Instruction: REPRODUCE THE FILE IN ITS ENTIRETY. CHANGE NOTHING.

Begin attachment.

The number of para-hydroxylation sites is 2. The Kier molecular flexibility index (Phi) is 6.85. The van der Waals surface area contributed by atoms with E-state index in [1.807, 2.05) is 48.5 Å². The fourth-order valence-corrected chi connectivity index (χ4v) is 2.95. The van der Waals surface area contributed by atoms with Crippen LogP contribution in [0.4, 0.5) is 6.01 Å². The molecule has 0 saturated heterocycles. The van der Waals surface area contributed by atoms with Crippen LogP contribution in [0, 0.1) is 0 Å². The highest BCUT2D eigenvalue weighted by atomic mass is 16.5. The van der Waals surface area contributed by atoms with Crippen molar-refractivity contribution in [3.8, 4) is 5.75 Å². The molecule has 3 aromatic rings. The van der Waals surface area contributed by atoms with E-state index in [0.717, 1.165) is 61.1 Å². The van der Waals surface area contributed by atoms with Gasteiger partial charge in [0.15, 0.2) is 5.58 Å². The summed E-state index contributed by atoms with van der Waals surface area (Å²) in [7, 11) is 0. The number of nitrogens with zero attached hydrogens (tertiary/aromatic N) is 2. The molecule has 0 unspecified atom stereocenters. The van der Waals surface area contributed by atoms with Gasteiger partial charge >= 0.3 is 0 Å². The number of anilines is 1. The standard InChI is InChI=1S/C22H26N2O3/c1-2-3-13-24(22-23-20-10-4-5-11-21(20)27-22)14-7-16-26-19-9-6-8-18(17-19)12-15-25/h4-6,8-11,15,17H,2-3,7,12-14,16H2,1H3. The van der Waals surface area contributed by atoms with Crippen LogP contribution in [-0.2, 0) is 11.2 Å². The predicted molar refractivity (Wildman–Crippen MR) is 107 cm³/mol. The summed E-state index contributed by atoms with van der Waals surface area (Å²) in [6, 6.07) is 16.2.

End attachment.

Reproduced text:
The number of para-hydroxylation sites is 2. The Kier molecular flexibility index (Phi) is 6.85. The van der Waals surface area contributed by atoms with E-state index in [1.807, 2.05) is 48.5 Å². The fourth-order valence-corrected chi connectivity index (χ4v) is 2.95. The van der Waals surface area contributed by atoms with Crippen LogP contribution in [0.4, 0.5) is 6.01 Å². The molecule has 0 saturated heterocycles. The van der Waals surface area contributed by atoms with Crippen LogP contribution in [0, 0.1) is 0 Å². The highest BCUT2D eigenvalue weighted by atomic mass is 16.5. The van der Waals surface area contributed by atoms with Crippen molar-refractivity contribution in [3.8, 4) is 5.75 Å². The molecule has 3 aromatic rings. The van der Waals surface area contributed by atoms with E-state index in [0.717, 1.165) is 61.1 Å². The van der Waals surface area contributed by atoms with Gasteiger partial charge in [0.15, 0.2) is 5.58 Å². The summed E-state index contributed by atoms with van der Waals surface area (Å²) in [7, 11) is 0. The number of nitrogens with zero attached hydrogens (tertiary/aromatic N) is 2. The molecule has 0 unspecified atom stereocenters. The van der Waals surface area contributed by atoms with Gasteiger partial charge >= 0.3 is 0 Å². The number of anilines is 1. The standard InChI is InChI=1S/C22H26N2O3/c1-2-3-13-24(22-23-20-10-4-5-11-21(20)27-22)14-7-16-26-19-9-6-8-18(17-19)12-15-25/h4-6,8-11,15,17H,2-3,7,12-14,16H2,1H3. The van der Waals surface area contributed by atoms with Crippen LogP contribution in [-0.2, 0) is 11.2 Å². The predicted molar refractivity (Wildman–Crippen MR) is 107 cm³/mol. The summed E-state index contributed by atoms with van der Waals surface area (Å²) in [6, 6.07) is 16.2.